Saturday, April 5, 2008

The art of being

If people are usually defined by what they do, then motherhood has taught me the art of being. In this context, I refer to 'being' in opposition to achieving. I thought I could dash out this post, but I've had to stop writing twice because booga bear is wide awake and complaining about it. He's currently sitting on his dad's lap having a snack, an hour and a half past his bedtime, so my thwarted attempts to finish this post fit nicely with what I'm trying to write about: slowing down my expectations.

It seems that people assign value to others by quantifying that individuals' level of output. Doctor? Saves lives=valuable. Plumber? Fixes pipes=average. Elderly lady next door? Watches a lot of QVC and goes for a walk twice a week=insignificant. I've been reading quite a bit about the loss of recess time in US schools because a lot of parents (and administrators) seem obsessed with giving their kids as much structured academic time as possible in order to ensure their child's future success. 90% of fetuses diagnosed with down syndrome are aborted- I would presume largely because people are afraid of the things these children would not be able to do.

Full time motherhood certainly slows down output, unless we're talking the number of lunches made, clothes washed, and books read. So many times throughout the day, my son interrupts my plans. He points out his stuffy nose that needs to be wiped yet again, he brings me his shoe that has fallen off, it's time for him to sit on the potty just as I'm sitting down to dinner. It goes on all day. And it's not miserable, but it is an adjustment of expectations. I'm happy to do a lot of it, but it's not remarkable what I do with my time. Beyond the health of my child and I and the bond we share, there's not a lot of "achievement" going on in my house.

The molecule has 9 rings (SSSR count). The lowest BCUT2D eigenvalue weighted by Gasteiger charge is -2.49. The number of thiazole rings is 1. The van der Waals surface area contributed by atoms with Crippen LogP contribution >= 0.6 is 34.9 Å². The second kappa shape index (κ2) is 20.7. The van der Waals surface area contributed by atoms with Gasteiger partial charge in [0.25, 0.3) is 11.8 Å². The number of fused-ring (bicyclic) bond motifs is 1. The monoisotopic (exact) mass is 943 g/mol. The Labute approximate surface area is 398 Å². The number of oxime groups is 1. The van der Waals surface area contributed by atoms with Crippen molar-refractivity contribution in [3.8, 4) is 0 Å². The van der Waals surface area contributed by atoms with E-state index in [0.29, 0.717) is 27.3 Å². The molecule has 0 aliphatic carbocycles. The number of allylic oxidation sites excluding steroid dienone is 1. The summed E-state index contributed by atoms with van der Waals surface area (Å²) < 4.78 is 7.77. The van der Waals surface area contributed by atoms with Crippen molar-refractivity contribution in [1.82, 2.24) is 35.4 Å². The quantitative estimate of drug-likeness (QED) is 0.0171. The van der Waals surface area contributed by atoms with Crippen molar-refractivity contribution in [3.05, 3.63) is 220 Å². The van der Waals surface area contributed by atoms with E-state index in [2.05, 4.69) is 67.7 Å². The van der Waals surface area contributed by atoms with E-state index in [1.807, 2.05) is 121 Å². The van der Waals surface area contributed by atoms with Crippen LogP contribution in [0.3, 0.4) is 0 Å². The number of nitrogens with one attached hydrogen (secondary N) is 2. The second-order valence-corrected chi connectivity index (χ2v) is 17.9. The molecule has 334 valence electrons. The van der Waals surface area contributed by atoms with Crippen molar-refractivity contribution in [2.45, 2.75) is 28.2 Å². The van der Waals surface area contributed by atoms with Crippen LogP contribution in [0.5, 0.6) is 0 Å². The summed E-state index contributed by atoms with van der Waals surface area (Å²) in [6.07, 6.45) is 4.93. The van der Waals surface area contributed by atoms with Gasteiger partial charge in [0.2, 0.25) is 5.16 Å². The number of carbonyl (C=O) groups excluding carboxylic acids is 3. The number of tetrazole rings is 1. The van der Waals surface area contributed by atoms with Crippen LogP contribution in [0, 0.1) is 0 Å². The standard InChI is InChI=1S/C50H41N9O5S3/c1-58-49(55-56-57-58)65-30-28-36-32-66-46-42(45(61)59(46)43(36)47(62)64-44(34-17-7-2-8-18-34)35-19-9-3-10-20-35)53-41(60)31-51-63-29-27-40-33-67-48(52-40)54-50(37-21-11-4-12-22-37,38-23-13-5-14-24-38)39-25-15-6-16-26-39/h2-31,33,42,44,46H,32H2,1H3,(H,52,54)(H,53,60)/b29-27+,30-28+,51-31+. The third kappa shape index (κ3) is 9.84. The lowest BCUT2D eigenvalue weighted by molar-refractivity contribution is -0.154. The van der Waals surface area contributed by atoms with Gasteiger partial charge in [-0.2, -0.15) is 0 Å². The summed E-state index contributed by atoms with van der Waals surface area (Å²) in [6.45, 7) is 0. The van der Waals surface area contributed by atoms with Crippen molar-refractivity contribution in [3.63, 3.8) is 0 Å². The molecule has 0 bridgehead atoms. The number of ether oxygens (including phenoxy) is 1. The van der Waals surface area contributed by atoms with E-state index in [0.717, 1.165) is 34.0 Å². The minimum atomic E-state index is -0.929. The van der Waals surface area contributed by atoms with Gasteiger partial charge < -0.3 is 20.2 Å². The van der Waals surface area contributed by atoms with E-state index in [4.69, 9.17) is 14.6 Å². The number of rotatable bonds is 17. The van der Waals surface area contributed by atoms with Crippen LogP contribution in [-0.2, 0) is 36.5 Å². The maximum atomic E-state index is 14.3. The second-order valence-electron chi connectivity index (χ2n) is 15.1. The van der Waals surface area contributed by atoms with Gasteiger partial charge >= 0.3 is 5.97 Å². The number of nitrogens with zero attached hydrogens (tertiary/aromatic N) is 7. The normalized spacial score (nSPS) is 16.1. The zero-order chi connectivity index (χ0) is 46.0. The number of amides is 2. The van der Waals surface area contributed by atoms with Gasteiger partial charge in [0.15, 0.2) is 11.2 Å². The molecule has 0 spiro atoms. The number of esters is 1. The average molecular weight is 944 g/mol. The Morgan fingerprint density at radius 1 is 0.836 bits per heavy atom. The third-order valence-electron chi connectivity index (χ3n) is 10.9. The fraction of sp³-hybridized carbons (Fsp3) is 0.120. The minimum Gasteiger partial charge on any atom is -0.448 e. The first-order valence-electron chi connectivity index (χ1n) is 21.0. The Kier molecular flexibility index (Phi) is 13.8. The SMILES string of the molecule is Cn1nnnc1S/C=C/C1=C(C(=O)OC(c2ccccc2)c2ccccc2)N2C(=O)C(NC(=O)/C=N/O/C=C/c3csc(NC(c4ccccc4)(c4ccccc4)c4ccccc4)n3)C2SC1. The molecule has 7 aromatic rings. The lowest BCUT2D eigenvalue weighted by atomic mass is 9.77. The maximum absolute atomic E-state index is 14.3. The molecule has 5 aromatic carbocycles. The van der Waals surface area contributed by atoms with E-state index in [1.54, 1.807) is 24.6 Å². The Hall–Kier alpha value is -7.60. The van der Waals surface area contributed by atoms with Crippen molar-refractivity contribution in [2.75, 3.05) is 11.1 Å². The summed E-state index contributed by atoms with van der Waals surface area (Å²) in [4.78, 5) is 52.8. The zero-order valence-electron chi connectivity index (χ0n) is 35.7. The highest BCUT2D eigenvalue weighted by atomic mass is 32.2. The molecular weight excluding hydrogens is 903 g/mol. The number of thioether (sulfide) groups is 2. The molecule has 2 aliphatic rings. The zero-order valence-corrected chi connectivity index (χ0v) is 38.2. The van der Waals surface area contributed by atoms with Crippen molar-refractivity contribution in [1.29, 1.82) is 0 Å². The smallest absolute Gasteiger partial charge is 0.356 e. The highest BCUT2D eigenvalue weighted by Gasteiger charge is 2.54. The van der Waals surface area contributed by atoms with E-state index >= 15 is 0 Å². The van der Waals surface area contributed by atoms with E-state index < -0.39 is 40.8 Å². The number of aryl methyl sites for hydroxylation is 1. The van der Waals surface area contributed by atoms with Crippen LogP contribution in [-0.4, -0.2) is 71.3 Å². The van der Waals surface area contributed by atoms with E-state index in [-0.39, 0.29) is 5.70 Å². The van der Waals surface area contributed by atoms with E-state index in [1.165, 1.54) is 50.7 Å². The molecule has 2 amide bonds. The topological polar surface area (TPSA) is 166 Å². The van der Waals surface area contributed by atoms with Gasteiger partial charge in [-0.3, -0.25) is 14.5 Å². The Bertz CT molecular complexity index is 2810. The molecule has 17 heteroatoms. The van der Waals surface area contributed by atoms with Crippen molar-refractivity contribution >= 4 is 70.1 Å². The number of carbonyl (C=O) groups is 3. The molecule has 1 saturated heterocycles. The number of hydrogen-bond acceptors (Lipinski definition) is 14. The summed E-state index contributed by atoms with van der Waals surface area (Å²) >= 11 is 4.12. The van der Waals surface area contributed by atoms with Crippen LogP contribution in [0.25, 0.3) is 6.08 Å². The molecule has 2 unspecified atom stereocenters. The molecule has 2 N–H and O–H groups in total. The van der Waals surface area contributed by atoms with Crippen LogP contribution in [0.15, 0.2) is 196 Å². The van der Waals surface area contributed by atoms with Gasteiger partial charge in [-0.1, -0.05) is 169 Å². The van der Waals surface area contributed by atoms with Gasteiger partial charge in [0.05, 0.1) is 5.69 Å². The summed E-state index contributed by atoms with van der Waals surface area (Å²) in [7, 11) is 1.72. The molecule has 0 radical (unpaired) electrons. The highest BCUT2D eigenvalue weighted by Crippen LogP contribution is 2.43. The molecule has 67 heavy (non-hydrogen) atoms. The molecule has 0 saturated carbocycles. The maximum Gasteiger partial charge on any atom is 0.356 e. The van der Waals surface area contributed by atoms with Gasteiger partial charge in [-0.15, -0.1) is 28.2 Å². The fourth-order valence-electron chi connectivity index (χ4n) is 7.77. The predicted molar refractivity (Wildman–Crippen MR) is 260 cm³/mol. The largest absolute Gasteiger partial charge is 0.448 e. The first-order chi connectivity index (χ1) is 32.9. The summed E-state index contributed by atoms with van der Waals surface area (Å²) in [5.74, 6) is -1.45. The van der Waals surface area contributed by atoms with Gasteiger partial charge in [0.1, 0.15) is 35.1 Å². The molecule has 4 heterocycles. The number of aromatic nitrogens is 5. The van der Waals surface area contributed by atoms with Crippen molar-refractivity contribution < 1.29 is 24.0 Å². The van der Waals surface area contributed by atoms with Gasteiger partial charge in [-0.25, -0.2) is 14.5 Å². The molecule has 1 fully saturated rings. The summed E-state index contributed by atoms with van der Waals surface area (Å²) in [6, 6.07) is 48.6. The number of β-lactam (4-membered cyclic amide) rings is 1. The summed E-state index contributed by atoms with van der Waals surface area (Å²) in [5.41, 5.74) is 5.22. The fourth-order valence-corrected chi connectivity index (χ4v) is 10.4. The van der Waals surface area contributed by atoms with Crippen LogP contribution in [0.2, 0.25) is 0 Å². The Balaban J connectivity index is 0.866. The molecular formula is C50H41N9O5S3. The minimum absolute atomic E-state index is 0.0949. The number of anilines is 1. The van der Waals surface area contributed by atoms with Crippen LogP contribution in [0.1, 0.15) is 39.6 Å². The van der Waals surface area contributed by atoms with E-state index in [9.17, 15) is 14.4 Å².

I've written before about how I've spend a lot of time worrying that my life didn't have enough purpose. I always equated purpose with meaningful activity, and maybe for others what matters is their bank account's accrual from each month's paycheck, or how many days off they have to travel. But motherhood has taught me that it's okay to slow down, or at least to slow down my expectations of what I should be accomplishing with my life. (Because as any parent knows, kids do not bring about the life of leisure). I can just live and be myself and take care of my family, and God is not any less happy with me than if I were deeply involved in some grandiose cause. Although it can be hard to separate the two, my value does not come from what I do or achieve in life. If God had set up things that way, then people disabled in any way would be worth so much less than the ones who have nothing to overcome. So for now, I'm just going to keep working on being. There's a lot to learn.


Ryan said...

Well said. Good topic. This is one reason I've come to appreciate what the monastic tradition can teach us.

Make it your ambition to lead a quiet life, to mind your own business and to work with your hands, just as we told you...
- 1 Thes 4:11

jogger mom said...

I'd like to learn more about monastic tradition, I thought about it while I was writing this post, I think society at large is confused as to why living a life largely devoted to prayer and not much else (at least on the surface?) could possibly be the best way for any person to live. I guess I struggle with that conundrum as well, because there has always been so much emphasis on 'building the kingdom' with physical action in the Christian circles I've run in. But really, what happens without prayer and purely on our own effort? Not much. In a way, 'the quiet life' is really a recognition of who we are as humans--limited.